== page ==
This site also has listings of all major transit projects and it may be well worth keeping this on tap; it may help evaluate, complement or counterbalance what ever findings Captain Bob and the gallant endeavour crew bring back from their visit to the other side of the world to admire the venus of transit.


Wabit that is a shocking pun (if you can call it that!). See ya soon in CANZUS

Saturday, September 26, 2009

Tranzit -what's in a name

Like most kiwis I orientate more towards English or European culture. However the USA has given the world something beyond the incredible richness of music born in the south, birthplace of jazz, blues, country, cajun, bluegrass and rock. It is the simple term "transit" to refer to public transport. The term is standard throughout  North America (i.e in Canada too) and has been adopted to some extent in Australia eg NSW State Transit Authority. I find "Public transport" is a clumsy term to use, and reeks of stale old leather seats and lumbering old buses of eras gone by. A very dowdy image. The word "Transit" may have that image overseas, but it's still fresh here. Like modern buses it's quick and easy to use.


Incidentally
"Tranzit" spelt with a Z is actually also the name of a lower North Island bus company, one of those great family bus firms, spanning several generations, that are still found in the bus industry in a way rarely found in many other walks of life. That dweadful wabit with the debonair pose [see profile photo] was photographed only about 50 metres from Tranzit's original home base, when they were operating as Blue Bus Services out of a depot in Queen Street, Masterton. I well remember Mr (David?) Snelgrove - the ultimate role model of a bus driver, from brylcremed hair combed back to white shirt and blue tie. Also his opposition the incredible Martin Smith, with his tieless suit jacket and trilby hat, and leaned pinched face, a real character straight out of the depression. Us kids would bike past his small backstreet depot on a summer evening and see Martin Smith scrupulously washing and polishing his buses. These were mostly pre-world war II buses with huge leather seats, engines boxed forward of driver (lights on the separate mudguards) and the ultimate "modern" 1930s streamlined shape, sloping backs. One or some even had had a divided, oval shaped back window. A childhood legend was that British Leyland actually gave Martin Smith a brand new Leyland Royal Tiger, in exchange for taking one of his immaculate, still working, vintage buses back to their museum in the UK...not sure how true! When I say opposition to Blue Bus it might be misconstrued, because I believe the Snelgroves used to help out Martin Smith, even inviting him around for tea after a hard day.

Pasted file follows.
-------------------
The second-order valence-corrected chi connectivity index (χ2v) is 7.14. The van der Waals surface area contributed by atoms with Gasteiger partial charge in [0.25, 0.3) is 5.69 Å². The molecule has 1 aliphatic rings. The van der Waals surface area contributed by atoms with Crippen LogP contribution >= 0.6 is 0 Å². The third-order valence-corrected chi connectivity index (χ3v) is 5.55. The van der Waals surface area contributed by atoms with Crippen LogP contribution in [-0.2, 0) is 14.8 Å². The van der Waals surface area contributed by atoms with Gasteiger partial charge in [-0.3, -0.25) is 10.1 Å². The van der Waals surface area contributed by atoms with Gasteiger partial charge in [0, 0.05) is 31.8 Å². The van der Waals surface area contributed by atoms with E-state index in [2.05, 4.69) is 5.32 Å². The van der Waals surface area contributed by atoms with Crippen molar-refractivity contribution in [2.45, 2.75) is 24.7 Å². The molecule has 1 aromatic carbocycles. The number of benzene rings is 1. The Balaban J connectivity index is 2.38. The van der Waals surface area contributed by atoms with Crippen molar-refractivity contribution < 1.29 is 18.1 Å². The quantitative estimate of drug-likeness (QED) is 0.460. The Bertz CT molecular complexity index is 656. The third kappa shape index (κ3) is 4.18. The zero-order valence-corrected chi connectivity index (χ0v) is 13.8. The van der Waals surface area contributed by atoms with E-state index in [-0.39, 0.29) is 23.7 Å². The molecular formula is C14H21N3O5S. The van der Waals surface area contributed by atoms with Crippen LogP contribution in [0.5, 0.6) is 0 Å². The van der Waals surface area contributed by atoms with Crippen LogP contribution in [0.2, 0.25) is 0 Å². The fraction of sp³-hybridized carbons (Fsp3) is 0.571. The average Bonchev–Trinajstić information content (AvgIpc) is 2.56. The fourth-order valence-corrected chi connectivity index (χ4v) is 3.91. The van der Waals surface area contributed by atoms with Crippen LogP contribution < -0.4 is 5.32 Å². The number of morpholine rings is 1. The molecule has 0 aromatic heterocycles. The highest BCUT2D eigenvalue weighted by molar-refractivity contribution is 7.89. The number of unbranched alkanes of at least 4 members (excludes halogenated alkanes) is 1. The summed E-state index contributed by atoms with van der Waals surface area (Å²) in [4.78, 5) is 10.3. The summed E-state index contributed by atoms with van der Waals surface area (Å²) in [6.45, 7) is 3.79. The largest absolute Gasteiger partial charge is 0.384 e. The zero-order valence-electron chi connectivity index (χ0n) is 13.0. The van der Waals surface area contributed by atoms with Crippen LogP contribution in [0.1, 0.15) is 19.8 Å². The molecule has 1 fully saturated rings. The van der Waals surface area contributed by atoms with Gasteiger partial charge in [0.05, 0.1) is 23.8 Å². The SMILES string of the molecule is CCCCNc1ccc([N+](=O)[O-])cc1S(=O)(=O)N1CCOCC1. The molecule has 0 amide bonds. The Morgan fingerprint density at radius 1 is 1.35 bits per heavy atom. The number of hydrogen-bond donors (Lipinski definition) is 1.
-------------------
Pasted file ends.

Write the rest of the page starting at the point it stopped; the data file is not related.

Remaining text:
Ps After writing this I thought, I wonder if any photographs exist of those Martin Smith buses...google image turned up not just historic photos but the very buses themselves, sitting in magnificent dusty dignity in some secret private bus museum.
NOTE since I first added this as a link, GEOCITIES has been dissolved, so I no longer can offer direct access to the source of this photo. I hope the photographer will not mind that I have printed as is - the more so because this is not a museuam the public can visit

Friday, September 25, 2009

QEII and the North Eastern Bus Review (debacle)

Unquestionably the most glaring gap in current eastern and north-eastern suburb bus services is lack of community access to QEII. This is the premier recreation and sporting facility on the eastern side of town, deliberately built in the east (amidst great controversy) in the early 1970s to give residents in this area facilities on par with other parts of Christchurch. Averaged across all attendance at facilities and all events during the year about 19,000 people a week use QEII. This includes an unusually high portion of bus dependent people among regular users (I was told in March 2006, in response to a phone enquiry that 8000 independent children had visited the pool complex the previous month). The complex is also used casually, or for training and courses, by many older people and young mothers with children. Presumably most these QEII users drive there or are dropped off by parents or friends.